“The term ‘paradigm shift’ has found uses in other contexts, representing the notion of a major change in a certain thought pattern—a radical change in personal beliefs, complex systems or organizations, replacing the former way of thinking or organizing with a radically different way of thinking or organizing.”
I haven’t heard the phrase “paradigm shift” in ages. Has it fallen out of use, or am I just hanging out with the wrong people? Or…wait a minute!…has the paradigm shifted again while I was so distracted by my addiction to watching “Sovereign Citizen” videos on YouTube that I just didn’t notice?
Anyhow. There are some books that, if read at just the right time of your life, will shift your personal paradigm all the hell all over the place. If you’re a sensitive young white male, reading The Catcher in the Rye in your early teens will change you forever. Reading Fear and Loathing in Las Vegas a few years later will open your mind to possibilities you’d never imagined.
For me, High Fidelity is one of those life-changing books. You probably have to be over 30 to fully appreciate Nick Hornby’s hilarious male confessional novel about loss, fear of commitment, and the obsessive creation of “top-five” music lists.
Spoiler-free, abbreviated plot summary: Rob Fleming, 30-something owner of a failing record shop, has just broken up with his most recent girlfriend. (Her choice, and a totally justified one.) He decides to track down five former girlfriends in an attempt to find what went wrong with each of the relationships. Meanwhile, music, and the unhappiness that it creates in the people who love it. Here’s the key passage from the book:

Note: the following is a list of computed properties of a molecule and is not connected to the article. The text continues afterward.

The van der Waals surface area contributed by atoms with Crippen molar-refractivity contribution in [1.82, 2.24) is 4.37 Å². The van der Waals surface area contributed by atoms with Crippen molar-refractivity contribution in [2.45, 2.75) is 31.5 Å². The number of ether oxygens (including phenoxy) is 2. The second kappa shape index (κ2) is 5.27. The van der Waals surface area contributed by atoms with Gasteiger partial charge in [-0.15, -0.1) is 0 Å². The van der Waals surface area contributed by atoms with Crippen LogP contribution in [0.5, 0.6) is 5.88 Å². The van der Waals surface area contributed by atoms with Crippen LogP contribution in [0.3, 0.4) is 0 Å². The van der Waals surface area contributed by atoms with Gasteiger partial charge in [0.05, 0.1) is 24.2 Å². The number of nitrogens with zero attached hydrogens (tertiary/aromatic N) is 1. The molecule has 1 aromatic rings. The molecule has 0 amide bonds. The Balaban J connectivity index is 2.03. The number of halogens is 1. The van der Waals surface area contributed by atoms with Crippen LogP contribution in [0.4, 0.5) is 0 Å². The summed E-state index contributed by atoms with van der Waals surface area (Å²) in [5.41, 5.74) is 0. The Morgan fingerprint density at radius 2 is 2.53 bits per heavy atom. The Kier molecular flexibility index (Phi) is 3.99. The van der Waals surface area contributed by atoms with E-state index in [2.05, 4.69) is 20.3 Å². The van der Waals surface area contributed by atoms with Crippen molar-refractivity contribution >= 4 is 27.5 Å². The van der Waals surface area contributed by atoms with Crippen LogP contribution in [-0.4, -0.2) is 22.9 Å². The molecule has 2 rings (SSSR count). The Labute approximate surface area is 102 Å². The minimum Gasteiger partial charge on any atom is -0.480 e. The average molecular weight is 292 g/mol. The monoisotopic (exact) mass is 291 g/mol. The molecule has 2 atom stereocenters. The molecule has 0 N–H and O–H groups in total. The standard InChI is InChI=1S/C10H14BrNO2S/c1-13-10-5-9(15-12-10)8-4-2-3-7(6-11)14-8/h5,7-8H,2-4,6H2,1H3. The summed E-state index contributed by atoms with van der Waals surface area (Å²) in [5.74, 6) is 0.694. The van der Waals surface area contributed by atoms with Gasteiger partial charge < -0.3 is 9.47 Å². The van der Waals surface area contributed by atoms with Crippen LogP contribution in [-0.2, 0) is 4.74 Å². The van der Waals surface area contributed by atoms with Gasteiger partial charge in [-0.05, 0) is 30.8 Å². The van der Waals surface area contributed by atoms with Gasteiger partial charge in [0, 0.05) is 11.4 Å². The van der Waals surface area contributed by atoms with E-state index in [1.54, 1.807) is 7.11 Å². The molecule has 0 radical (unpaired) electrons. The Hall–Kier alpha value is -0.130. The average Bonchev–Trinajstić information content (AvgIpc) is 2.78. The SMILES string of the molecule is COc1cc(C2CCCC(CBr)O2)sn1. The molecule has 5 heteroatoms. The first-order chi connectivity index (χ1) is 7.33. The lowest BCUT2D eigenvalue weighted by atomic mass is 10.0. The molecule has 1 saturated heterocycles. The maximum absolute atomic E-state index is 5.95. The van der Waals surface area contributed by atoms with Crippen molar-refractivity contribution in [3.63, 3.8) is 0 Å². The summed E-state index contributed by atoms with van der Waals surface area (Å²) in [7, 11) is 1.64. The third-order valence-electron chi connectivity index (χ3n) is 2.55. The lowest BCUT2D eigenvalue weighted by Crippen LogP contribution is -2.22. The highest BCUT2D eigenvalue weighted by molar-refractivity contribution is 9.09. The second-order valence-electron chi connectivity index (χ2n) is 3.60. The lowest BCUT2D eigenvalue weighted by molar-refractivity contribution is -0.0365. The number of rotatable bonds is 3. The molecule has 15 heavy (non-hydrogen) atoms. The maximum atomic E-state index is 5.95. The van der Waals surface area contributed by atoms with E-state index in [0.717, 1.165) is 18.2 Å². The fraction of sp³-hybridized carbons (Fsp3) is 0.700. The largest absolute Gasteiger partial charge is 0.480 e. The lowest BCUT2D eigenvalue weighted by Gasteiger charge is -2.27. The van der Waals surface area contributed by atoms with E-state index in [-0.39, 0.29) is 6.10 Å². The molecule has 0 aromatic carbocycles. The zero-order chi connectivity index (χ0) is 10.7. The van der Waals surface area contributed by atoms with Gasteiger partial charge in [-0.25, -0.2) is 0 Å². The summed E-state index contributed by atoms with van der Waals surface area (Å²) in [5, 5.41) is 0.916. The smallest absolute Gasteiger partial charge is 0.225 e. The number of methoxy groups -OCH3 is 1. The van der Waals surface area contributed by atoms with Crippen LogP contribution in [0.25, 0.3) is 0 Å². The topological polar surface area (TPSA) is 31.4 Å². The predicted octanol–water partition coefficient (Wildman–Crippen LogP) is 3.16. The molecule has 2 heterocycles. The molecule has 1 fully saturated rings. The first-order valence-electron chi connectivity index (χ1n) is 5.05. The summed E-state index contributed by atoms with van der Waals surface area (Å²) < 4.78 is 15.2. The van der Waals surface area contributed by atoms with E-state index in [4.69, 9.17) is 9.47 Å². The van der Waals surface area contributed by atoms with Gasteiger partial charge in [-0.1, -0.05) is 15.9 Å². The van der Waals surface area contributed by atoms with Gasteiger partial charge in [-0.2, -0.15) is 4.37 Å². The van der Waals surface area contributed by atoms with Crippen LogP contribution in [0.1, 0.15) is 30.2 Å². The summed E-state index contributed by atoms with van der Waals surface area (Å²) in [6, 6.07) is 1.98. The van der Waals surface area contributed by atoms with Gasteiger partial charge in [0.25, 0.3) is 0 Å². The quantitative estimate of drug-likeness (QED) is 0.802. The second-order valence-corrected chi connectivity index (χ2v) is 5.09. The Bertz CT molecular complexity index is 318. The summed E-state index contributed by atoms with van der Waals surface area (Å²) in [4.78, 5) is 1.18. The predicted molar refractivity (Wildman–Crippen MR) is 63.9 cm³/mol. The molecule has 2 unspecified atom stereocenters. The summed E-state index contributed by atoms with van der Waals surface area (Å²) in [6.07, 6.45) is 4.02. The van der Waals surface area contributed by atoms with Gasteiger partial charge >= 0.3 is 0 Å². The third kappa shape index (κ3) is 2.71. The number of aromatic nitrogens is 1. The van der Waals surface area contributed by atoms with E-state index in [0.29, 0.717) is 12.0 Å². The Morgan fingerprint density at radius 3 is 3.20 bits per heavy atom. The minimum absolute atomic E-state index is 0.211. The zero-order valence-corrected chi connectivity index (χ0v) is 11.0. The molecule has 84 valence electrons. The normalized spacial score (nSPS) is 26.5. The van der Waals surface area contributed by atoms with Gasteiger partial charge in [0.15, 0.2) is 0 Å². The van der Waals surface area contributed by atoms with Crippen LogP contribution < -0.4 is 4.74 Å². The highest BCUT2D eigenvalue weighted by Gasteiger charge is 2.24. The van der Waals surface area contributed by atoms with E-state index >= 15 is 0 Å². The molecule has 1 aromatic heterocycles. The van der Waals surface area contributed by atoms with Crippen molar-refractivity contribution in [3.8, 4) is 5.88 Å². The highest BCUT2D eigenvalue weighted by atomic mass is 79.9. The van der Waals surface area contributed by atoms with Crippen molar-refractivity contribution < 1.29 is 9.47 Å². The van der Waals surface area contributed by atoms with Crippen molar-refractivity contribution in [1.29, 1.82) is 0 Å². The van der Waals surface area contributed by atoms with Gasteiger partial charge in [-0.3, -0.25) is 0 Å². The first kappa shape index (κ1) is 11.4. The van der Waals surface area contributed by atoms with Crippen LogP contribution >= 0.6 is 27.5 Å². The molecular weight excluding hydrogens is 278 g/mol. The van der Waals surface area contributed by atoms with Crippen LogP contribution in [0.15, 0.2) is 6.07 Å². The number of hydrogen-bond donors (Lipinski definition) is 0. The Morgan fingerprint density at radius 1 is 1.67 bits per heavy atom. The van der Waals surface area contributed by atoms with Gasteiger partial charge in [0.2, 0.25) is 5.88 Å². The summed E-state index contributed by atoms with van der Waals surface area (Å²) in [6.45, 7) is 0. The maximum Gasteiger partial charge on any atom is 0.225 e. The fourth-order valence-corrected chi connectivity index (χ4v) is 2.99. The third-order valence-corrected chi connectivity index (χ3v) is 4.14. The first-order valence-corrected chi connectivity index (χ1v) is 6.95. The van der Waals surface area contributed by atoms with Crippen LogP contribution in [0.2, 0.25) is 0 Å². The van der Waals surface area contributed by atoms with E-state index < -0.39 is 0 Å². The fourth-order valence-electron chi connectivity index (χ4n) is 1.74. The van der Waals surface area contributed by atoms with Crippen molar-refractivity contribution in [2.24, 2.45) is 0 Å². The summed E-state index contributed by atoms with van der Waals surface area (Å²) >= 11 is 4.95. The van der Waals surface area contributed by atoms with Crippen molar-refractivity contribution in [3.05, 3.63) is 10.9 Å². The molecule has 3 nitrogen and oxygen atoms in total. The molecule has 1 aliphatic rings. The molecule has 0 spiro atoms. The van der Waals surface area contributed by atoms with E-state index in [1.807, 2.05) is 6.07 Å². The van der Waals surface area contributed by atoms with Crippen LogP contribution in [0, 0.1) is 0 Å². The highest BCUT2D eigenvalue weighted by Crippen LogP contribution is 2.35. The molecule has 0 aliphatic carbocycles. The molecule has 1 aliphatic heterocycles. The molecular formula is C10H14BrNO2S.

“What came first, the music or the misery? People worry about kids playing with guns, or watching violent videos, that some sort of culture of violence will take them over. Nobody worries about kids listening to thousands, literally thousands of songs about heartbreak, rejection, pain, misery, and loss. Did I listen to pop music because I was miserable? Or was I miserable because I listened to pop music?”
It’s tempting to just cut and paste the entire text of High Fidelity, but this small sample should be enough to let you know whether the book is something that speaks to you.
“Is it wrong, wanting to be at home with your record collection? It’s not like collecting records is like collecting stamps, or beermats, or antique thimbles. There’s a whole world in here, a nicer, dirtier, more violent, more peaceful, more colorful, sleazier, more dangerous, more loving world than the world I live in; there is history, and geography, and poetry, and countless other things I should have studied at school, including music.”
“Over the last couple of years, the photos of me when I was a kid… well, they’ve started to give me a little pang or something – not unhappiness, exactly, but some kind of quiet, deep regret… I keep wanting to apologize to the little guy: ‘I’m sorry, I’ve let you down. I was the person who was supposed to look after you, but I blew it: I made wrong decisions at bad times, and I turned you into me.’”
“I lost the plot for a while then. And I lost the subplot, the script, the soundtrack, the intermission, my popcorn, the credits, and the exit sign.”
“I get by because of the people who make a special effort to shop here – mostly young men – who spend all their time looking for deleted Smith singles and original, not rereleased – underlined – Frank Zappa albums. Fetish properties are not unlike porn. I’d feel guilty taking their money, if I wasn’t… well… kinda one of them.”